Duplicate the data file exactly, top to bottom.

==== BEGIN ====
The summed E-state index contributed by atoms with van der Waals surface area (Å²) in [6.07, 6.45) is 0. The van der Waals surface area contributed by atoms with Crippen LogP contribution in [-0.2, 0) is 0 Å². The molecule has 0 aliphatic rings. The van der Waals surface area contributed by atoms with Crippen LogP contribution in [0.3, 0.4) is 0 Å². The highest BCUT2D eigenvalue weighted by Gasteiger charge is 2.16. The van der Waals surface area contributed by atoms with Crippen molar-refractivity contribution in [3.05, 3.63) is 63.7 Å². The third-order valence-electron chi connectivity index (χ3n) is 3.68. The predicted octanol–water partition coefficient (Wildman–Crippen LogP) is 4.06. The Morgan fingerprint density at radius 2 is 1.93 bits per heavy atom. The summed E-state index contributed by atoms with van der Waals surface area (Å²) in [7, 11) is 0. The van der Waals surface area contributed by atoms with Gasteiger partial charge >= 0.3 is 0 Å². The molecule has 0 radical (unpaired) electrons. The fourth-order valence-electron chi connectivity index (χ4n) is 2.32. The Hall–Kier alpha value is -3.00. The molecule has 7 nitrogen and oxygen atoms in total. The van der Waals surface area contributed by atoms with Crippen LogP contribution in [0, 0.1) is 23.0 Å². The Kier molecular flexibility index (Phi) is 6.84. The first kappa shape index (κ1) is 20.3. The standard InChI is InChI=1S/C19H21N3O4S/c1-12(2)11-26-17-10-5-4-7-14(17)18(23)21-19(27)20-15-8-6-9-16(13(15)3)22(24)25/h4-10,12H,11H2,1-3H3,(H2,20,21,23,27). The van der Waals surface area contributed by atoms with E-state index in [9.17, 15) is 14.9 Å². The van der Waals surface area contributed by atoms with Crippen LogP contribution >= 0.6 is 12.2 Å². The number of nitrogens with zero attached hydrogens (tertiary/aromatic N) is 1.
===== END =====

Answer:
The summed E-state index contributed by atoms with van der Waals surface area (Å²) in [6.07, 6.45) is 0. The van der Waals surface area contributed by atoms with Crippen LogP contribution in [-0.2, 0) is 0 Å². The molecule has 0 aliphatic rings. The van der Waals surface area contributed by atoms with Crippen LogP contribution in [0.3, 0.4) is 0 Å². The highest BCUT2D eigenvalue weighted by Gasteiger charge is 2.16. The van der Waals surface area contributed by atoms with Crippen molar-refractivity contribution in [3.05, 3.63) is 63.7 Å². The third-order valence-electron chi connectivity index (χ3n) is 3.68. The predicted octanol–water partition coefficient (Wildman–Crippen LogP) is 4.06. The Morgan fingerprint density at radius 2 is 1.93 bits per heavy atom. The summed E-state index contributed by atoms with van der Waals surface area (Å²) in [7, 11) is 0. The van der Waals surface area contributed by atoms with Gasteiger partial charge >= 0.3 is 0 Å². The molecule has 0 radical (unpaired) electrons. The fourth-order valence-electron chi connectivity index (χ4n) is 2.32. The Hall–Kier alpha value is -3.00. The molecule has 7 nitrogen and oxygen atoms in total. The van der Waals surface area contributed by atoms with Crippen LogP contribution in [0, 0.1) is 23.0 Å². The Kier molecular flexibility index (Phi) is 6.84. The first kappa shape index (κ1) is 20.3. The standard InChI is InChI=1S/C19H21N3O4S/c1-12(2)11-26-17-10-5-4-7-14(17)18(23)21-19(27)20-15-8-6-9-16(13(15)3)22(24)25/h4-10,12H,11H2,1-3H3,(H2,20,21,23,27). The van der Waals surface area contributed by atoms with E-state index in [9.17, 15) is 14.9 Å². The van der Waals surface area contributed by atoms with Crippen LogP contribution >= 0.6 is 12.2 Å². The number of nitrogens with zero attached hydrogens (tertiary/aromatic N) is 1.